open() and ESTALE error
truckman at FreeBSD.org
Mon Jun 30 13:54:49 PDT 2003
On 29 Jun, I wrote:
> On 22 Jun, Andrey Alekseyev wrote:
>> Name cache can be purged by nfs_lookup(), if the latter finds that the
>> capability numbers doesn't match. In this case, nfs_lookup() will send a
>> new "lookup" RPC request to the server. Name cache can also be purged from
>> getnewvnode() and vclean(). Which code does that for the above scenario
>> it's quite obscure to me. Yes, my knowledge is limited :)
> The vpid == newvp->v_id test in nfs_lookup() just detects if the vnode
> that the cache entry pointed to was recycled for another use while it
> was on the free list. It doesn't detect whether the inode on the server
> was recycled.
> When I was thinking about this problem, the solution I came up with was
> a lot like the
> if (!VOP_GETATTR(newvp, &vattr, cnp->cn_cred, td)
> && vattr.va_ctime.tv_sec == VTONFS(newvp)->n_ctime)
> code fragment, but I would have done the ctime check on both the target
> and the parent directory and only ignored the cache entry if both ctimes
> had been updated. Checking only the target should be more conservative,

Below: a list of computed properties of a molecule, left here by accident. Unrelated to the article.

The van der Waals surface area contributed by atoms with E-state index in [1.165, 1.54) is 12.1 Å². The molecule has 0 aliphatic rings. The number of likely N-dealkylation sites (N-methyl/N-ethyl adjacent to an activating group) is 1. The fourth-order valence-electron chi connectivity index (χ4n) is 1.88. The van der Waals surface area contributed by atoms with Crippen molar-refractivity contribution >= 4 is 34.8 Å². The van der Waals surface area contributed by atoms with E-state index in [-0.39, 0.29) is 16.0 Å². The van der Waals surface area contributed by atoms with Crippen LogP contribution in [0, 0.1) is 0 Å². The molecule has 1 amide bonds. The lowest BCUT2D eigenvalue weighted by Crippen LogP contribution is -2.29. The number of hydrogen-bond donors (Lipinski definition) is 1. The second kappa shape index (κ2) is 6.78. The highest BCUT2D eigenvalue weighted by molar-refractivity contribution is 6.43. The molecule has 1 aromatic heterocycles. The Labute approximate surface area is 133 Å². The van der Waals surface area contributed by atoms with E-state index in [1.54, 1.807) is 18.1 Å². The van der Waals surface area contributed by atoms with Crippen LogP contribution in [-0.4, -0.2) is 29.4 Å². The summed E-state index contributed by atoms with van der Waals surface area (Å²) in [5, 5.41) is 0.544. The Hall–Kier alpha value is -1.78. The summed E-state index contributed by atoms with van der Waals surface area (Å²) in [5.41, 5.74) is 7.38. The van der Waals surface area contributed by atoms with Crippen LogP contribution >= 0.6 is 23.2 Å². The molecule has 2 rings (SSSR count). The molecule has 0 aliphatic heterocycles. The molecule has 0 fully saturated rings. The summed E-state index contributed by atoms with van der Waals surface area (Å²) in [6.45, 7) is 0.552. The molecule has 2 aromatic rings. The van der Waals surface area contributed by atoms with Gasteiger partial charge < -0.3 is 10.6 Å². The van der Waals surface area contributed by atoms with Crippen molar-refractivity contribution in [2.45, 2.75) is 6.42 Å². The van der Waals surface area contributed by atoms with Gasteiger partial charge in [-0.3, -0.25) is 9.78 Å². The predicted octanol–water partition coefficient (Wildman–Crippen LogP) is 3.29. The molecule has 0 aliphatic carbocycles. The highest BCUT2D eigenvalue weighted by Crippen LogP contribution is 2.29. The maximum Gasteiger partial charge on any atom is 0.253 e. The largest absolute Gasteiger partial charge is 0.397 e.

> though it would be slower because there would be more cases where the
> client would have to do the RPC call.
I actually meant to say the mtime of the parent directory.
After doing some more testing, I believe the problem I'm seeing is
caused by the rename on the server not updating the seconds field of the
file ctime. If the file was last changed at time N, if the client does
a lookup on the file and sees this ctime value, and the server renames
the file before the time on the server increments to the next second,
the ctime check nfs_lookup() won't detect that the cached lookup
information might be invalid.
The best way I could think of to fix this problem is to ignore the cache
entry and do the lookup RPC until we detect that the time on the server
has incremented to the next second, so that we know that the cached
lookup must be valid. The problem is that I don't know how to get a
timestamp from the server.
>> I've also done a number of tcpdump's for different test patterns and I
>> believe, what happens with the cached vnode may depend on the results of
>> the "access" RPC request to the server.
> That may be an important clue. The access cache may be properly
> working, but the attribute cache timeout may be broken.
I'm pretty sure that the problem that you are having with open()
returning ESTALE is caused by the difference between the access cache
timeout and the attribute cache timeout. It looks like your workaround
of retrying the open only works with NFSv3 because NFSv2() relies on
VOP_GETATTR(), and if the attribute cache timeout is too long the open()
will succeed and you'll only detect the failure when you actually do the
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